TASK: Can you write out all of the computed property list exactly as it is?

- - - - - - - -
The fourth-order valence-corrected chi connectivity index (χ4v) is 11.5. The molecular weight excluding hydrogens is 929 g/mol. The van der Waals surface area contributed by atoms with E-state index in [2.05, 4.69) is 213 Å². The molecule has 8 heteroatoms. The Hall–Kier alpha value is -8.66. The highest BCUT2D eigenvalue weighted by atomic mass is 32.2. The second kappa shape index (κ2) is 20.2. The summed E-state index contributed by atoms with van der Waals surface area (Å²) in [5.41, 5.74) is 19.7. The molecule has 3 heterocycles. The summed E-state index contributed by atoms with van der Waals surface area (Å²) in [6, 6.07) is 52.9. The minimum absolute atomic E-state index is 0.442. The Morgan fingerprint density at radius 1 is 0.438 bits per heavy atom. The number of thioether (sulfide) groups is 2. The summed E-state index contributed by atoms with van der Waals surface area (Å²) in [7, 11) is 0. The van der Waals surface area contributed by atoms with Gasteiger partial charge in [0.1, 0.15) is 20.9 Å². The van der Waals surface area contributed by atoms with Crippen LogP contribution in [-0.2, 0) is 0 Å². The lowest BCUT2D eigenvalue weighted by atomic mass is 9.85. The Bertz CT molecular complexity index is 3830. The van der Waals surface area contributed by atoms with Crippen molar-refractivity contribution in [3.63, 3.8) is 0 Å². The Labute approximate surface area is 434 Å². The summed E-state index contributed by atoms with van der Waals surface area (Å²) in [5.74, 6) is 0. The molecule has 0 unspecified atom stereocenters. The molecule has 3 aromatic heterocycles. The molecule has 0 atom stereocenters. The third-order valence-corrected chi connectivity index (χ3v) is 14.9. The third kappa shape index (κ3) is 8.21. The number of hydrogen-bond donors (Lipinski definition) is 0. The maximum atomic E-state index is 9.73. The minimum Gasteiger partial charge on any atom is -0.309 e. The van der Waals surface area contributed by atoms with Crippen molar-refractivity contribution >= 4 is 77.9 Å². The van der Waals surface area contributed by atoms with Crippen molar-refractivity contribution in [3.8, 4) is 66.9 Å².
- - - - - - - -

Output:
The fourth-order valence-corrected chi connectivity index (χ4v) is 11.5. The molecular weight excluding hydrogens is 929 g/mol. The van der Waals surface area contributed by atoms with E-state index in [2.05, 4.69) is 213 Å². The molecule has 8 heteroatoms. The Hall–Kier alpha value is -8.66. The highest BCUT2D eigenvalue weighted by atomic mass is 32.2. The second kappa shape index (κ2) is 20.2. The summed E-state index contributed by atoms with van der Waals surface area (Å²) in [5.41, 5.74) is 19.7. The molecule has 3 heterocycles. The summed E-state index contributed by atoms with van der Waals surface area (Å²) in [6, 6.07) is 52.9. The minimum absolute atomic E-state index is 0.442. The Morgan fingerprint density at radius 1 is 0.438 bits per heavy atom. The number of thioether (sulfide) groups is 2. The summed E-state index contributed by atoms with van der Waals surface area (Å²) in [7, 11) is 0. The van der Waals surface area contributed by atoms with Gasteiger partial charge in [0.1, 0.15) is 20.9 Å². The van der Waals surface area contributed by atoms with Crippen LogP contribution in [-0.2, 0) is 0 Å². The lowest BCUT2D eigenvalue weighted by atomic mass is 9.85. The Bertz CT molecular complexity index is 3830. The van der Waals surface area contributed by atoms with Crippen molar-refractivity contribution in [3.63, 3.8) is 0 Å². The Labute approximate surface area is 434 Å². The summed E-state index contributed by atoms with van der Waals surface area (Å²) in [5.74, 6) is 0. The molecule has 0 unspecified atom stereocenters. The molecule has 3 aromatic heterocycles. The molecule has 0 atom stereocenters. The third-order valence-corrected chi connectivity index (χ3v) is 14.9. The third kappa shape index (κ3) is 8.21. The number of hydrogen-bond donors (Lipinski definition) is 0. The maximum atomic E-state index is 9.73. The minimum Gasteiger partial charge on any atom is -0.309 e. The van der Waals surface area contributed by atoms with Crippen molar-refractivity contribution >= 4 is 77.9 Å². The van der Waals surface area contributed by atoms with Crippen molar-refractivity contribution in [3.8, 4) is 66.9 Å².